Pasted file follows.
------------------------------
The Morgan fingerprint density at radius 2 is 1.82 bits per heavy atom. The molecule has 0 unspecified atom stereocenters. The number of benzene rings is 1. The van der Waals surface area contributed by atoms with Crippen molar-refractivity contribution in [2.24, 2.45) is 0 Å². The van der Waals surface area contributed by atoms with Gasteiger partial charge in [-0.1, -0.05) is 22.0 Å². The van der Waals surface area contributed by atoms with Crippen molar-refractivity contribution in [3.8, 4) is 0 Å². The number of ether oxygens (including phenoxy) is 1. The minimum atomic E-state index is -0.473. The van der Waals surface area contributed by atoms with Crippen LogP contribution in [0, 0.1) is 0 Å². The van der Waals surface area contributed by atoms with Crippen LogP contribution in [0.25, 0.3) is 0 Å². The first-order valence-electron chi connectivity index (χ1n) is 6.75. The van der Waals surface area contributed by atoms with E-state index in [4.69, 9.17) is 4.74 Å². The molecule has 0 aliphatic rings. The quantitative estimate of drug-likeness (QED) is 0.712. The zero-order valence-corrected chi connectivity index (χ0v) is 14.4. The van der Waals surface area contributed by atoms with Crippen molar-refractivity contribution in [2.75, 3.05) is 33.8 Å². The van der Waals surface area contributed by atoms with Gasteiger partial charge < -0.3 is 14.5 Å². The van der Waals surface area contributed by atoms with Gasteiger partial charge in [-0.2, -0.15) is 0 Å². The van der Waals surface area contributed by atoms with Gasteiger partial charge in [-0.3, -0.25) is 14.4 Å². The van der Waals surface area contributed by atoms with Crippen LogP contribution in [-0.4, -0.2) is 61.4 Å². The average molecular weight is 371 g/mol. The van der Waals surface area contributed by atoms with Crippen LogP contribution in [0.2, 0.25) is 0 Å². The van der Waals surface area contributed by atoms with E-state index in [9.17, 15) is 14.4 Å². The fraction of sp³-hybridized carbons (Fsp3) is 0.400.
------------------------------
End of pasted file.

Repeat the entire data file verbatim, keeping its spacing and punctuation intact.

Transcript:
The Morgan fingerprint density at radius 2 is 1.82 bits per heavy atom. The molecule has 0 unspecified atom stereocenters. The number of benzene rings is 1. The van der Waals surface area contributed by atoms with Crippen molar-refractivity contribution in [2.24, 2.45) is 0 Å². The van der Waals surface area contributed by atoms with Gasteiger partial charge in [-0.1, -0.05) is 22.0 Å². The van der Waals surface area contributed by atoms with Crippen molar-refractivity contribution in [3.8, 4) is 0 Å². The number of ether oxygens (including phenoxy) is 1. The minimum atomic E-state index is -0.473. The van der Waals surface area contributed by atoms with Crippen LogP contribution in [0, 0.1) is 0 Å². The van der Waals surface area contributed by atoms with Crippen LogP contribution in [0.25, 0.3) is 0 Å². The first-order valence-electron chi connectivity index (χ1n) is 6.75. The van der Waals surface area contributed by atoms with E-state index in [4.69, 9.17) is 4.74 Å². The molecule has 0 aliphatic rings. The quantitative estimate of drug-likeness (QED) is 0.712. The zero-order valence-corrected chi connectivity index (χ0v) is 14.4. The van der Waals surface area contributed by atoms with Crippen molar-refractivity contribution in [2.75, 3.05) is 33.8 Å². The van der Waals surface area contributed by atoms with Gasteiger partial charge < -0.3 is 14.5 Å². The van der Waals surface area contributed by atoms with Gasteiger partial charge in [-0.2, -0.15) is 0 Å². The van der Waals surface area contributed by atoms with Gasteiger partial charge in [-0.3, -0.25) is 14.4 Å². The van der Waals surface area contributed by atoms with Crippen LogP contribution in [-0.4, -0.2) is 61.4 Å². The average molecular weight is 371 g/mol. The van der Waals surface area contributed by atoms with Crippen LogP contribution in [0.2, 0.25) is 0 Å². The van der Waals surface area contributed by atoms with E-state index in [9.17, 15) is 14.4 Å². The fraction of sp³-hybridized carbons (Fsp3) is 0.400.